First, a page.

Mayor Jim Newberry is a friend of coal. Vice Mayor Jim Gray is "associated" with people who aren't.
That's the pitch being used to raise money for Newberry's re-election campaign against challenger Gray in a fund-raiser hosted by coal executive Joe Craft, oilman Bill Daughtery, coal consultant Bill Bishop and others.
The Newberry campaign declined to back up that claim, however.
The Gray campaign called it "a smear."
Digital Access For Only $0.99
For the most comprehensive local coverage, subscribe today.
A letter on Newberry campaign stationery inviting potential donors to the Sept. 13 fund-raiser says the mayor "understands that Lexington is a regional center for coal and energy companies from Eastern Kentucky."
Gray, the letter says, "has been associated with individuals that have opposed the efforts of the coal and energy industry." It does not name those individuals.
Lance Blanford, Newberry's campaign manager, said the letter refers to members of the Brown family of Louisville, which is connected to Brown-Forman, which produces liquor and wine.
Late Wednesday, Blanford produced a list of campaign contributions to Gray from people he identified as Brown family members. The contributions, which date from 2001 to 2009, total more than $17,000.
Blanford said the family is well-known for anti-coal activities. He added that he could produce information to substantiate that claim. After more than an hour, Blanford replied that "the letter speaks for itself."
Jamie Emmons, Gray's campaign manager, said the Newberry campaign's assertion is "a smear and just a complete fabrication."
"It's dishonest, and Newberry knows it," Emmons said. "Jim Gray has never been against coal."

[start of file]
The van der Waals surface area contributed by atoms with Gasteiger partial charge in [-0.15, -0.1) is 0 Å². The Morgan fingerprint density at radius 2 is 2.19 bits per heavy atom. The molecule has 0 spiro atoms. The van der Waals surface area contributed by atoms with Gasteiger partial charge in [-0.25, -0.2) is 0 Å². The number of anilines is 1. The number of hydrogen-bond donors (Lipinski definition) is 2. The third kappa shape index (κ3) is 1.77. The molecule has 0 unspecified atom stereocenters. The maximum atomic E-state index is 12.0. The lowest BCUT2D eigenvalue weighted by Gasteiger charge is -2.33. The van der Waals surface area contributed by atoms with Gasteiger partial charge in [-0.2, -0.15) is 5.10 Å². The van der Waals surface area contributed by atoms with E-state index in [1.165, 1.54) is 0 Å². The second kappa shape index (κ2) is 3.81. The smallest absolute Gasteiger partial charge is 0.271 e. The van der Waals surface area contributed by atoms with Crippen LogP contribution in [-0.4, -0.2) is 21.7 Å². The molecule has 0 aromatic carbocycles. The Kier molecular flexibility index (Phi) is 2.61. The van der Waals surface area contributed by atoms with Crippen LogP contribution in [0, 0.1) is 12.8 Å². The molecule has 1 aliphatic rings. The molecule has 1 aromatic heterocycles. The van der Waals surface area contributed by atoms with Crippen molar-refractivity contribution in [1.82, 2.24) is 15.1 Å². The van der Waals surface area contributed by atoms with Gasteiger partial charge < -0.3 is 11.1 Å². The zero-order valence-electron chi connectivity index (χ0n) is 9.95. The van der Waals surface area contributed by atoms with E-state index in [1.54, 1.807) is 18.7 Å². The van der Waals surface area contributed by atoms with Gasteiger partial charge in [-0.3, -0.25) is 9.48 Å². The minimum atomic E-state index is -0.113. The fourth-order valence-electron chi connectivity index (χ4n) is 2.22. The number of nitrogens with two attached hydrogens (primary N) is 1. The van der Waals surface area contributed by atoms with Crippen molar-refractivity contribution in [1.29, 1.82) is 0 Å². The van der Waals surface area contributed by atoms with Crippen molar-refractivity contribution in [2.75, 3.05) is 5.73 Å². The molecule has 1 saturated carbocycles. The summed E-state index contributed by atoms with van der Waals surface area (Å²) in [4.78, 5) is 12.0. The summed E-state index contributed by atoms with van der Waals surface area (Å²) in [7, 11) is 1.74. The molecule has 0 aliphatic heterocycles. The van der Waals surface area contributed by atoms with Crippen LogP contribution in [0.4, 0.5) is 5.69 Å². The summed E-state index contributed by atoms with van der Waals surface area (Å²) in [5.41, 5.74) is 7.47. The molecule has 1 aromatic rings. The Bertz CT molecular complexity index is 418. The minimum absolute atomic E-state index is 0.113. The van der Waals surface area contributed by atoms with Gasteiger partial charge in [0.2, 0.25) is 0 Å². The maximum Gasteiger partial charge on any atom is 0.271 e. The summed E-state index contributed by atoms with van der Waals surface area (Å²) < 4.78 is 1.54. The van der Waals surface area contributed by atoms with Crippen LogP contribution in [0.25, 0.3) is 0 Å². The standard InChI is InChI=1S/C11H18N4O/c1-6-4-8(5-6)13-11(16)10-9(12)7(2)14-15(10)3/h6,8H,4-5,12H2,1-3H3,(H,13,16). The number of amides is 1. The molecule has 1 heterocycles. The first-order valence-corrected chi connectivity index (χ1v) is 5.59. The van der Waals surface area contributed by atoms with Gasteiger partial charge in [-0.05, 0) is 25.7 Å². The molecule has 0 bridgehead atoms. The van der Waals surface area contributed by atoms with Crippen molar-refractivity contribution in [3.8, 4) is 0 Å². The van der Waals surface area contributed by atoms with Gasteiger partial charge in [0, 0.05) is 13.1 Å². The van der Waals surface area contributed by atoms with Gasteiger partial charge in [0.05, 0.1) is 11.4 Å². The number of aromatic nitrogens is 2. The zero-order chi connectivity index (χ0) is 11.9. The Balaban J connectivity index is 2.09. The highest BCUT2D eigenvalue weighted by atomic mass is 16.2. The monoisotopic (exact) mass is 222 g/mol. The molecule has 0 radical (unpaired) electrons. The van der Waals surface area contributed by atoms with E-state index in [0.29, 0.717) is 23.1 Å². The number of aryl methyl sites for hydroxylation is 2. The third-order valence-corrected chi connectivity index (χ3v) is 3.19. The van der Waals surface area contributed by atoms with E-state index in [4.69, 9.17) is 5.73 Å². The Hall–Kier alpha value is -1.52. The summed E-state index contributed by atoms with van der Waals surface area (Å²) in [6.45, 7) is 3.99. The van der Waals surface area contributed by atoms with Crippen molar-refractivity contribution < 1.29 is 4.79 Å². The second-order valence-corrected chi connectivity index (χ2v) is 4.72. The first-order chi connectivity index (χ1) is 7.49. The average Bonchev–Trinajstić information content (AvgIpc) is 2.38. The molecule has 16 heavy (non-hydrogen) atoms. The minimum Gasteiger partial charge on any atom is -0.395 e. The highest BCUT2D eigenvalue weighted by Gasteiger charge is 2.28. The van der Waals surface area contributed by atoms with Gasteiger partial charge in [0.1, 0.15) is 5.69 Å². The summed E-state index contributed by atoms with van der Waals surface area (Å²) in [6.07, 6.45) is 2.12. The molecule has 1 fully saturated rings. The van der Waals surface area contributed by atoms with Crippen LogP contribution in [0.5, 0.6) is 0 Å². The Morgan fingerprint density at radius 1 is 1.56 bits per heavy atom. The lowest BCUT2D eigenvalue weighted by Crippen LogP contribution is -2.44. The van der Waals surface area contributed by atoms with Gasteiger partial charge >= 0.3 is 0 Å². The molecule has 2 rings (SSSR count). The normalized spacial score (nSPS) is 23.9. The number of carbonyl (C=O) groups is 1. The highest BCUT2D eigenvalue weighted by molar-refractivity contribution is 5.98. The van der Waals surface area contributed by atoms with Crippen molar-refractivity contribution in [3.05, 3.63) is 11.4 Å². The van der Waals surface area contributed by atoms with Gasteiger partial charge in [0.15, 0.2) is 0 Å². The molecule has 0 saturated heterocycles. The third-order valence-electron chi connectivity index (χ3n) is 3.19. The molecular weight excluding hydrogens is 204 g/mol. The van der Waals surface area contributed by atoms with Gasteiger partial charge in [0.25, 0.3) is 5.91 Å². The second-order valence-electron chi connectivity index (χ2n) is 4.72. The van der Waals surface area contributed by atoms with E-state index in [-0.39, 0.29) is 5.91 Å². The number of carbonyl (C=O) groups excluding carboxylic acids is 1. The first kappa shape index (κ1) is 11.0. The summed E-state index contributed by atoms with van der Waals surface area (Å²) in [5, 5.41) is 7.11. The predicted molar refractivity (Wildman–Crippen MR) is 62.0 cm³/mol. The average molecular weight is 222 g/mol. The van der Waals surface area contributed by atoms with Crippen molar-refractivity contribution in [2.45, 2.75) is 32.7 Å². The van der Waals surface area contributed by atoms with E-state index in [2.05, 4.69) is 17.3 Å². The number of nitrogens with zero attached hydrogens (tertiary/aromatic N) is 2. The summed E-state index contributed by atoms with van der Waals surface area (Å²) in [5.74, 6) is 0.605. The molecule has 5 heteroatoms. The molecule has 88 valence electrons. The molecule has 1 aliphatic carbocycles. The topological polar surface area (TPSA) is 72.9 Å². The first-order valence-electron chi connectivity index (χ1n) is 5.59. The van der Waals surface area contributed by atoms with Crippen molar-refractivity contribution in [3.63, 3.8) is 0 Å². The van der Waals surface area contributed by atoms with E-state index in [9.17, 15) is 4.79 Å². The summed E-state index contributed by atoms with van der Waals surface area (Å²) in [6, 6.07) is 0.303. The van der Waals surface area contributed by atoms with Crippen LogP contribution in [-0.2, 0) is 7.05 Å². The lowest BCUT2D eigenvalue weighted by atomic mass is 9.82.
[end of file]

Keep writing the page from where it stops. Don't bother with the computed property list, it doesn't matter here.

The fund-raiser will be held at the Lakewood Drive home of John and Carolyn Rasnick.
The invitation letter is signed by Rasnick, a founder of Summit Engineering, and nine other people.
While most of the signers are associated with energy in one way or another, Rasnick said that the "more common" tie is "we're from Eastern Kentucky and have ties here in Lexington."
He said the idea for the fund-raiser came up in a conversation he had with Newberry.
"I think he's interested in doing a fund-raiser from folks who are from that part of the state but that may have homes here or live here or have second homes here."
The letter says that Newberry led a Commerce Lexington group on a tour of Eastern Kentucky last year.
Commerce Lexington changed its official policy statement to be much more pro-coal after that two-day trip.
It is not clear what impact the mayor of Lexington could have on the coal industry.
Both Newberry and Gray have touted environmental ideas.
In the wake of a 2008 report that tagged Lexington as having the largest per-capita carbon footprint of any city in the nation, the Newberry administration produced a list of ways the city is becoming more energy efficient, many of them through using less coal.
Incandescent bulbs at every traffic light in town, for example, have been replaced by LED lights.